Having drawn the distinction between logic as a discipline and logic as organon, this short paper focuses on the latter, the purpose of which is twofold. First, it highlights the importance of second-order logic and modal logic in ontology. To this aim, the role of second-order logic is illustrated in formalizing realist ontology committing to the existence of properties. It is also emphasized how quantified modal logic helps clarify de re/de dicto distinction that implicitly takes place in ordi…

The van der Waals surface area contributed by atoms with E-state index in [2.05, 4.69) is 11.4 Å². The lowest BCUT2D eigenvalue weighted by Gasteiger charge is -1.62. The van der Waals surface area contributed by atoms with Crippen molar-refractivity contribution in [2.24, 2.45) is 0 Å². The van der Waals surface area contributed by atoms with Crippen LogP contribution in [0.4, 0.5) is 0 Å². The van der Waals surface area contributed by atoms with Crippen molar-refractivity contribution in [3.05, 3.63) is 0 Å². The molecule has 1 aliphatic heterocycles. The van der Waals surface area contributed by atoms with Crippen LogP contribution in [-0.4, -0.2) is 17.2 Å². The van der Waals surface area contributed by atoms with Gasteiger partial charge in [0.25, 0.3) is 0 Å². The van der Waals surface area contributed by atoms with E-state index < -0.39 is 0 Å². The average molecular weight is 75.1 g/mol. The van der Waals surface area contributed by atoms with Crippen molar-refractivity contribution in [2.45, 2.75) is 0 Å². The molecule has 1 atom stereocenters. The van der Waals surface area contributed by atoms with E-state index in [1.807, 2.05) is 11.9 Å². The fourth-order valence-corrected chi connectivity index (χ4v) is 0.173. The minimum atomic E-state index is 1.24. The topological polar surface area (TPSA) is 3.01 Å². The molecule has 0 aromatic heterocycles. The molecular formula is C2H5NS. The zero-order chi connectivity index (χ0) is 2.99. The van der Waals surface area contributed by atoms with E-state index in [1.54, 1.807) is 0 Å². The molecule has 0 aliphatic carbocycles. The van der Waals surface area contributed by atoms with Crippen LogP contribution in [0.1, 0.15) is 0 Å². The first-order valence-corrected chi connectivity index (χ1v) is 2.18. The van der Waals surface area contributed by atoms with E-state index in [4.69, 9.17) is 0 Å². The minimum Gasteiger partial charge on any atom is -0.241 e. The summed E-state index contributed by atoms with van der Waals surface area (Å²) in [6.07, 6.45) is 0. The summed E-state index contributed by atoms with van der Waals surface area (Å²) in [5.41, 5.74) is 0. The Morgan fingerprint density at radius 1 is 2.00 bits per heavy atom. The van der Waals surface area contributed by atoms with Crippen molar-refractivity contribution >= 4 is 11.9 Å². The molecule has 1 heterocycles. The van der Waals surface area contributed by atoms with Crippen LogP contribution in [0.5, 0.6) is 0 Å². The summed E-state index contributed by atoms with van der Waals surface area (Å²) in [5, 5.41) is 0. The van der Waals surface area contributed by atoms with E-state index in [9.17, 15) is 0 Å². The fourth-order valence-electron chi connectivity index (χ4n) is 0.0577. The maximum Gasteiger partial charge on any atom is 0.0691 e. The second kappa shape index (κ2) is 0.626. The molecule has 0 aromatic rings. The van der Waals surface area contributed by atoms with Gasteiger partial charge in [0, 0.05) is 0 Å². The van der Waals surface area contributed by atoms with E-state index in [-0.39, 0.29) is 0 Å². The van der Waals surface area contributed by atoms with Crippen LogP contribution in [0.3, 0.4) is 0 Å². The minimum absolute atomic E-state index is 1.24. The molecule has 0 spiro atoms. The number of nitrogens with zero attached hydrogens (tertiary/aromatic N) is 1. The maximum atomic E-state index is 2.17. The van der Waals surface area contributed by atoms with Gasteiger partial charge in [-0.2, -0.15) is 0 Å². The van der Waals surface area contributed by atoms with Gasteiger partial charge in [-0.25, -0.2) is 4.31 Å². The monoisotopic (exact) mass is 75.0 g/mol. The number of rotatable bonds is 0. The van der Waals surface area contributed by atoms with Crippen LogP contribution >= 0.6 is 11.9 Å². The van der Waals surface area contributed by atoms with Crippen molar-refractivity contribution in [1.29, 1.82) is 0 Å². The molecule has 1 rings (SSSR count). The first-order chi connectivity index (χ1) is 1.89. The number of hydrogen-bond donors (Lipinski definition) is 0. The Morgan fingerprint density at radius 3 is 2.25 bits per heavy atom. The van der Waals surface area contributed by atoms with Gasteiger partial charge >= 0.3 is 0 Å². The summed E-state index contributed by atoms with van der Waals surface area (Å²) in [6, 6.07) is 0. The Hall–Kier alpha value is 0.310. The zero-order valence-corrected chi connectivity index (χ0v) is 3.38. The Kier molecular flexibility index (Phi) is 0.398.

Read moreHaving drawn the distinction between logic as a discipline and logic as organon, this short paper focuses on the latter, the purpose of which is twofold. First, it highlights the importance of second-order logic and modal logic in ontology. To this aim, the role of second-order logic is illustrated in formalizing realist ontology committing to the existence of properties. It is also emphasized how quantified modal logic helps clarify de re/de dicto distinction that implicitly takes place in ordinary language. Secondly, the paper concentrates on the significance of modal logic in the philosophy of language. In pursuing this goal, we considered Kripke’s notions of rigid designator, necessary a posteriori and contingent a priori statements. Given the definition of rigid designator, it is possible to prove in quantified modal logic that an identity between proper names, like “Hesperus” and “Phosphorus”, if true, is necessarily true. But the truth of the identity statement “Hesperus = Phosphorus” is known a posteriori. Therefore, there are necessary a posteriori truths. There are also contingent a priori true statements like “The length of stick S at time t 0 = one meter”, as there exists a possible world in which this statement is false.